Ousted US whistle-blower says Trump health official played down coronavirus threat

Henrietta Strickland
May 6, 2020

Bright had "objections and resistance to funding potentially unsafe drugs promoted by those with political connections and by the administration itself", the complaint says.

Dr. Rick Bright, an immunology expert and until last month the director of the Biomedical Advanced Research and Development Authority (BARDA), said in addition to retaliation for objecting to President Donald Trump's public insistence that hydroxychloroquine was effective at treating Covid-19, he faced sustained pressure from HHS officials since the beginning of the Trump administration to steer millions of dollars in contracts to the client of lobbyist John Clerici.

Bright said the Trump administration wanted to "flood" hot spots in NY and New Jersey with the drug.

His claims are detailed in a complaint filed Tuesday with the U.S. Office of Special Counsel, which oversees protections of whistleblowers.

HHS spokeswoman Caitlin Oakley said in a statement that Bright was transferred to a job where he was entrusted to spend around US$1 billion to develop diagnostic testing. After Bright leaked emails to a journalist that illustrated this push from the Trump administration, he was suspected as the source within HHS, the complaint alleged.

But, Bright notes, his supervisors took little note, instead sidelining him and excluding him from key planning meetings, weeks before the first coronavirus cases were reported in the U.S.

He said he "acted with urgency" to address the growing spread of COVID-19 after the World Health Organisation issued a warning in January.

But he said he "encountered resistance from HHS leadership, including Health and Human Services Secretary (Alex) Azar, who appeared intent on downplaying this catastrophic event".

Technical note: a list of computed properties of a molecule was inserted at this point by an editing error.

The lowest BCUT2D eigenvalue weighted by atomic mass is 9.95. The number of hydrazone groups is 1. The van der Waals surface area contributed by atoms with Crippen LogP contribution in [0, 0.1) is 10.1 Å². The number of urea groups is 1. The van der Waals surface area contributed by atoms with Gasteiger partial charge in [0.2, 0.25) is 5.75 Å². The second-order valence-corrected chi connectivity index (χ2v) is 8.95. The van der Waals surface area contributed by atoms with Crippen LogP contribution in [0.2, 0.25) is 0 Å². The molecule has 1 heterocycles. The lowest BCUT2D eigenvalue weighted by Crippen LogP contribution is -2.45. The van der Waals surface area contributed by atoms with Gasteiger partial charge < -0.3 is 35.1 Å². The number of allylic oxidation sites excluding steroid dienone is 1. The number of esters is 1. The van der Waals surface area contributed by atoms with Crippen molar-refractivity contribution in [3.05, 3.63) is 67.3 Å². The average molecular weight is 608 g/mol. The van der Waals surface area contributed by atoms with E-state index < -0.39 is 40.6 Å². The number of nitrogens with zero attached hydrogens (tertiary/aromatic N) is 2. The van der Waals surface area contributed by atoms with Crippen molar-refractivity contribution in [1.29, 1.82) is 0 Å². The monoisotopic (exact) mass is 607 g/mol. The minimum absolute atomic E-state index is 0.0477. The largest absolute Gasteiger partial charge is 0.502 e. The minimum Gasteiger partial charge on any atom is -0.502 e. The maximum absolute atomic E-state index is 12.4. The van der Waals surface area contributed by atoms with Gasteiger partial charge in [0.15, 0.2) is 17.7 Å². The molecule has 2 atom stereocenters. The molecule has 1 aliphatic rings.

The 89-page complaint documents repeated efforts by Bright in the first weeks of 2020 to urge Azar, Kadlec and other administration officials to quickly mobilize to secure masks and other protective equipment for the USA medical system to prepare for an outbreak of the virus here.

Bright found an ally in White House trade adviser Peter Navarro, who was also urgently concerned about the virus.

Navarro's memos to top officials raised alarms even as Trump was publicly assuring Americans that the outbreak was under control.

"Dr. Bright hoped that by shining a light on HHS's reckless and risky push to make these drugs available, American lives would be saved", the complaint continues.

In late January, Bright said he was contacted by an official of a leading mask manufacturer about ramping up production.

But Bright alleges he had been objecting to what he described as "cronyism" in HHS leadership for years.

In the complaint, Bright says he wants to returned to his position as the director and a full investigation.

The Food and Drug Administration recently cautioned against using the drug outside a hospital or clinical trial setting. In an alert, regulators flagged reports of sometimes fatal heart side-effects among COVID-19 patients taking hydroxychloroquine or the related drug chloroquine.

The former BARDA chief was contacted by a journalist reporting on the subject, and Bright chose to corroborate the reporting under a "moral obligation to the American public". He said he had to tell the public about the lack of science backing up its use, despite the drug being pushed by the president at press briefings.

"As the death toll mounted exponentially each day, Dr".

Bright said last month he would be filing a whistleblower complaint "detailing the retaliatory treatment to which he was subjected to by political leadership at the Department of Health and Human Services after raising appropriate science-based concerns about White House pressure on treatment and vaccines related to the COVID-19 pandemic".

Trump has accused the United Nations agency of mismanaging and covering up the spread of the virus after it emerged in China and said he would cut its funding.

Other reports by Click Lancashire

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